A high court judge has ruled that Brexit cannot go forward without a vote of Parliament. In a nutshell, the court ruled that since Parliament passed the 1972 law joining the EU, only Parliament can make the decision to leave the EU:
The most fundamental rule of the UK’s constitution is that Parliament is sovereign and can make and unmake any law it chooses….The Government of the day cannot by exercise of prerogative powers override legislation enacted by Parliament.
….In the present case, however, the Government accepts, and indeed positively contends, that if notice is given under Article 50 it will inevitably have the effect of changing domestic law…The Court does not accept the argument put forward by the Government. There is nothing in the text of the 1972 Act to support it.
Prime Minister Teresa May said this ruling would be appealed to the Supreme Court, which will hear the case in early December. If the Supreme Court upholds the decision—which seems likely—it could lead to further court cases that end up giving the Scottish Parliament a veto over withdrawal. That would kill Brexit completely.
But even if only a vote of Parliament in London is needed, it’s not clear what will happen. The New York Times passes along the conventional wisdom that the court decision may delay things but not derail them: “Few observers believe that Parliament would go so far as to block a departure from the bloc, as lawmakers themselves voted overwhelmingly to hold the referendum and pledged to abide by the results.”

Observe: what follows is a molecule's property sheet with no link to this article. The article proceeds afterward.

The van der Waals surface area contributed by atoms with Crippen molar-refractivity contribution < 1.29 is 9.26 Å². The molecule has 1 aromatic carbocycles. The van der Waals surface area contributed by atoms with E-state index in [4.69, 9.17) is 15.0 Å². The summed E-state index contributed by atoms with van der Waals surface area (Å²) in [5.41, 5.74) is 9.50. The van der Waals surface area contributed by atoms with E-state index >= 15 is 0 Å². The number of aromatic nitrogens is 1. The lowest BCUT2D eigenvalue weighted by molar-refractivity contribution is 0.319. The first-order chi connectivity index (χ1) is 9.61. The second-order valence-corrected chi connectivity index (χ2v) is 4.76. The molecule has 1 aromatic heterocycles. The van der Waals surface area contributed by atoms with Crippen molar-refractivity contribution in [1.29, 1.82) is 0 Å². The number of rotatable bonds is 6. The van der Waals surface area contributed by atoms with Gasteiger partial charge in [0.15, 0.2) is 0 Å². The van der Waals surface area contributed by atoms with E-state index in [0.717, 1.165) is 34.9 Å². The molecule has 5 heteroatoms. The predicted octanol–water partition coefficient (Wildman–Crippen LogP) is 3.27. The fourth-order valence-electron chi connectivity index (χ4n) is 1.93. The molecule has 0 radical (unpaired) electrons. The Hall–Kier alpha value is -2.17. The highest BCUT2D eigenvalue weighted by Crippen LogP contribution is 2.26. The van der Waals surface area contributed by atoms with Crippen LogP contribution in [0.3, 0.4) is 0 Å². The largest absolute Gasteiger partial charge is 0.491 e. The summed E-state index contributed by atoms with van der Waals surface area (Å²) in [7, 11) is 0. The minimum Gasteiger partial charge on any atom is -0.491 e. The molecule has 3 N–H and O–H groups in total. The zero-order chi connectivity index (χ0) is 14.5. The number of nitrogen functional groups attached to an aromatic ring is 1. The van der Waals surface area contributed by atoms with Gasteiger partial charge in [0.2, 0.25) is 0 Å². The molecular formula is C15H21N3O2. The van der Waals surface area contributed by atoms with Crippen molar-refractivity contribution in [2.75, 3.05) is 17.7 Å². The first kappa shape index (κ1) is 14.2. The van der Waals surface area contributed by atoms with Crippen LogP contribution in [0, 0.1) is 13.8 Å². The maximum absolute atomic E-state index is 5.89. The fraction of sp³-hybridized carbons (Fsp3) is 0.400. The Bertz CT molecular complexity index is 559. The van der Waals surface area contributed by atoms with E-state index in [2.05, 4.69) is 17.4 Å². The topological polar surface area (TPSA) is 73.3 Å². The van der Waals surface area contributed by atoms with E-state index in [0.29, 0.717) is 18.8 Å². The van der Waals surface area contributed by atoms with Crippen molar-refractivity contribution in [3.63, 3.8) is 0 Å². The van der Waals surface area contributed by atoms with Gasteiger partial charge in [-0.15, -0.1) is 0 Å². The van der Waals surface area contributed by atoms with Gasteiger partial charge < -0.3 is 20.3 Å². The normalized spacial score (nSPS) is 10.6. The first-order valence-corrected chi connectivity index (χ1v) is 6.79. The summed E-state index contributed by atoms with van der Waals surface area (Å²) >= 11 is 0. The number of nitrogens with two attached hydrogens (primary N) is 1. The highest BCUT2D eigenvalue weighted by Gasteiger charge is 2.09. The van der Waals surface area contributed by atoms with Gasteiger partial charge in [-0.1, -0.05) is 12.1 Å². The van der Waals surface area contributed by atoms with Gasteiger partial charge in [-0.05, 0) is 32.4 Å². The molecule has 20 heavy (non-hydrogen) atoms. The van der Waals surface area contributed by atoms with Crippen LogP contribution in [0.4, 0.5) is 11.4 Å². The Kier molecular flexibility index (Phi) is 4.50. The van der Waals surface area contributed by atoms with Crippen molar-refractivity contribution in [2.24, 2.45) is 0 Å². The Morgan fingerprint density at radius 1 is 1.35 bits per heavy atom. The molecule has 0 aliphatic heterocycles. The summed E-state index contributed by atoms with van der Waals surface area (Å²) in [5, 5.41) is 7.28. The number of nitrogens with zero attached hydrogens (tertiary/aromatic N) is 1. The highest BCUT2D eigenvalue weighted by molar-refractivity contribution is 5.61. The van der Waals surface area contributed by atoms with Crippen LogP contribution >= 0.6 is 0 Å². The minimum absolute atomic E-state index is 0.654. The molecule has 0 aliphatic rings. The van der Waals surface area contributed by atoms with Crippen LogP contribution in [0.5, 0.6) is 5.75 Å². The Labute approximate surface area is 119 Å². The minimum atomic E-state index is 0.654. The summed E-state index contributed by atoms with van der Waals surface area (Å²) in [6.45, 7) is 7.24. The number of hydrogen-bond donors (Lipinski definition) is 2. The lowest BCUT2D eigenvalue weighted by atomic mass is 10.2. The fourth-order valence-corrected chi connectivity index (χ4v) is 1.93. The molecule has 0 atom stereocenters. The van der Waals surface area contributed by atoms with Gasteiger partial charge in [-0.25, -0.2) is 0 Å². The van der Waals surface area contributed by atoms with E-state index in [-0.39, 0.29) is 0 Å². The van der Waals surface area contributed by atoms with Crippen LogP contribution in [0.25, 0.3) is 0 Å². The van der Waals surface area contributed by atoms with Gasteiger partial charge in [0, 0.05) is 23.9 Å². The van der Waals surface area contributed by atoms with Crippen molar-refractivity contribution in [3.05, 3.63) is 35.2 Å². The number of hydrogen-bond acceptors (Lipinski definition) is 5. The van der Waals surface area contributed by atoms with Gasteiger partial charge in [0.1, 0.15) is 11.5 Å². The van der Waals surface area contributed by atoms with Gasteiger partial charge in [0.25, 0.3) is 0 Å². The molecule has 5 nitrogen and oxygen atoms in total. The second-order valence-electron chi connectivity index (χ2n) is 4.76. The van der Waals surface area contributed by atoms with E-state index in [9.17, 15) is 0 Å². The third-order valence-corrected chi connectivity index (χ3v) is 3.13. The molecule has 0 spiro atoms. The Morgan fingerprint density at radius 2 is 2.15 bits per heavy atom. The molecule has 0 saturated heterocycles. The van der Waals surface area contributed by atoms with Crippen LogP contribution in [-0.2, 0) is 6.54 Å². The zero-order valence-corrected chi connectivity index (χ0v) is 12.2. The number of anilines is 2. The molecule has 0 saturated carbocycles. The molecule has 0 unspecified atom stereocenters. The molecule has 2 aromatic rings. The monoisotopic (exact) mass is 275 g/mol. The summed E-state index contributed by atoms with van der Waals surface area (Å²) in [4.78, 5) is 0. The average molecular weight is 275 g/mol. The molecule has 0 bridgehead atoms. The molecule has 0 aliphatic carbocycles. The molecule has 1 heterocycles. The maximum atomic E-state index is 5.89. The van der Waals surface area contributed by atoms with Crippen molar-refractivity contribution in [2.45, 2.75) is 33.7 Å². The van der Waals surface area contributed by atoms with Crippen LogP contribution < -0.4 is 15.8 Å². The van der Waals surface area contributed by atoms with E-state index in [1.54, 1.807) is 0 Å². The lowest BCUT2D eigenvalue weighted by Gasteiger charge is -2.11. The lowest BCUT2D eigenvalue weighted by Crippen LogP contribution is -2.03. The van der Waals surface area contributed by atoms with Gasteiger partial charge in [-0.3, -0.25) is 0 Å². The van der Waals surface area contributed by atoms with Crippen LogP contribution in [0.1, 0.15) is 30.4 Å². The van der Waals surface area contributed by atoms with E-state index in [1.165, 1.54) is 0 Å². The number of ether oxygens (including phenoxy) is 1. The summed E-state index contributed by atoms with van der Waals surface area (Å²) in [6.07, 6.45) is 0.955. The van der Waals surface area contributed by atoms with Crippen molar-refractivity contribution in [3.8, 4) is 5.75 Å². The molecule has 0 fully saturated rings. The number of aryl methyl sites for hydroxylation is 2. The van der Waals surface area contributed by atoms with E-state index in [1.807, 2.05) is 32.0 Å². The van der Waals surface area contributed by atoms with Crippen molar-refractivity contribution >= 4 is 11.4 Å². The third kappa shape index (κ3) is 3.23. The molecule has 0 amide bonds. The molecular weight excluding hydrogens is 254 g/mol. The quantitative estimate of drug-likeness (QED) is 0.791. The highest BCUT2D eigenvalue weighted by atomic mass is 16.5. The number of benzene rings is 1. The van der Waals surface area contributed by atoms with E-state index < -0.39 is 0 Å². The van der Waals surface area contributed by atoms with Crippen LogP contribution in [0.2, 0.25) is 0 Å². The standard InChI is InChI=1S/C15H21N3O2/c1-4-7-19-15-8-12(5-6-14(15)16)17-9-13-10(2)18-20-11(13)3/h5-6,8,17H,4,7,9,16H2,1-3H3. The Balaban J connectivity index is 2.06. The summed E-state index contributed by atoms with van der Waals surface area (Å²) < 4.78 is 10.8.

I guess. Maybe. But once Parliament plunges into this, and the government is forced to unveil its negotiating stance, I could see public opinion changing fairly dramatically. I also can’t help but think that there are a lot of MPs who say they’re for Brexit but would welcome an excuse to kill it. Remember: the referendum passed by only 52-48 percent. It wasn’t exactly a landslide.
If I had to lay a bet, I’d guess that one way or another, Brexit will somehow not happen. Stay tuned.